Even if all you are trying to do is keep up with small tools or boxes of materials on a construction job, it still comes down to the same problem: keeping track of your stuff.

Now, it appears that Radio Frequency Identification (RFID) tags may be the answer. The little tags use radio signals to report their identity and other data whenever they come within range of special readers. They are suddenly popular with big retailers, who want to use them to track stock and automate operations. Some big construction firms now are looking at RFID, too.

Got It. RFID test named every pipe on load going out for painting. Metal tags and ID code are used now. (Photos courtesy of FIATECH)

"We’re trying to find the best appli-cation within construction," says Don Dart, Houston-based senior manager for field material management at Fluor Corp., Aliso Viejo, Calif. "I would say we are getting close...and I would say there is competitive advantage for early adopters."

Dart has been involved in field trials to automatically inventory truckloads of pipe spools–prefabricated pipe sections for plant construction–as they pass through gates. Electronic tags on the pipe and readers on the gates verify the manifest as the truck rolls by. Currently, workers crawl over the load and inventory it by reading stamped tags and hand-lettered codes.


Fluor has been hosting the tests with one of its suppliers, Shaw Fabricators, Houston, and a local coating shop. It is looking for the best combination of hardware and technique. The tests are organized by FIATECH, a Houston-based industry consortium dedicated to improving construction efficiency with technology. Carnegie Mellon University, Pittsburgh, and the University of Texas at Austin are partners in the pipe spool RFID trial.

In the trial, "active" RFID tags, as opposed to more common, short-range "passive" tags, were used. While passive tags cost 50¢ or less, have no batteries and use weak radio signals to report when called to by readers, active tags have battery-powered transmitters and rugged construction. They cost about $50 each, but can last for years, can be reprogrammed with data and read at a distance of 100 ft and more. They can even work–as the pipe spool test showed–in harsh, metal-filled environments.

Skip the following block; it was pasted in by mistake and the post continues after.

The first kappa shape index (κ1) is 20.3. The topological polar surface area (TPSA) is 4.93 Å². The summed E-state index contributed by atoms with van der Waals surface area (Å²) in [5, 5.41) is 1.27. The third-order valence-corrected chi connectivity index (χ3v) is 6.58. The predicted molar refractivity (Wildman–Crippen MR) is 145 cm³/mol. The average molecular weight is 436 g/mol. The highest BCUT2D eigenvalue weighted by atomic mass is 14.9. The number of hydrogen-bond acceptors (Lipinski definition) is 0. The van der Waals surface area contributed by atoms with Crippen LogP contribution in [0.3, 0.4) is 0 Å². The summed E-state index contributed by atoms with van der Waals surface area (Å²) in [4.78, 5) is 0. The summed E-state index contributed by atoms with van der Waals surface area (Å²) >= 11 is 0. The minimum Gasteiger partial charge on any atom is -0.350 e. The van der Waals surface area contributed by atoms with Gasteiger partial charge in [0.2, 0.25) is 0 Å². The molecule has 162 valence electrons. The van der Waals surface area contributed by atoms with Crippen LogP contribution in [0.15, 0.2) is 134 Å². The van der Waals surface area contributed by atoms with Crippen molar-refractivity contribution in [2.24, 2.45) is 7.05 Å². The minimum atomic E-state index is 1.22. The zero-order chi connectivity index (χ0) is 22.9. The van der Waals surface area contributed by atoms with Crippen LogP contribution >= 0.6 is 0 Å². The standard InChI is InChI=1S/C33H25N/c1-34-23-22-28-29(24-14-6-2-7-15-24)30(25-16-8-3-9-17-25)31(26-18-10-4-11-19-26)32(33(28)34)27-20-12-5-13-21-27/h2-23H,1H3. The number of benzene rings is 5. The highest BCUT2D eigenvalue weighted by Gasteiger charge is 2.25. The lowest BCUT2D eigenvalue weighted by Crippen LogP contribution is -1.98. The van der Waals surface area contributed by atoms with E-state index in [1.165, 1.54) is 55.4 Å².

Remotely reading item data is an enticing proposition. Field trials are popping up everywhere. Fluor’s Dart says his company now is looking for a domestic project for implementation. "We have trialed it enough to try to find a project to use it on," he says. "We’ll go in small, with pallets and crates and a few pipe spool pieces." He says the company will use RFID in tandem with its bar-coding system, but he sees special potential in remote-reading, data-rich RFID.

Other construction applications also are being tested. In a project funded by the Electrical Contracting Foundation, Bethesda, Md., researchers in the University of Kentucky’s Dept. of Civil En-gineering, with the help of two local

electrical contractors, tested an active RFID-based system for identifying tools as they were checked out of tool rooms, as well as recording maintenance data. Researchers placed tags inside the cases of hammer drills, portable band saws...

hen plans call for tens of thousands of pieces of custom-fabricated pipe, hangers, valves and connectors, and the construction sequence requires a lay-down yard bigger than a football stadium, pressure mounts as a manager tries to account, sort and make the pieces available for work crews.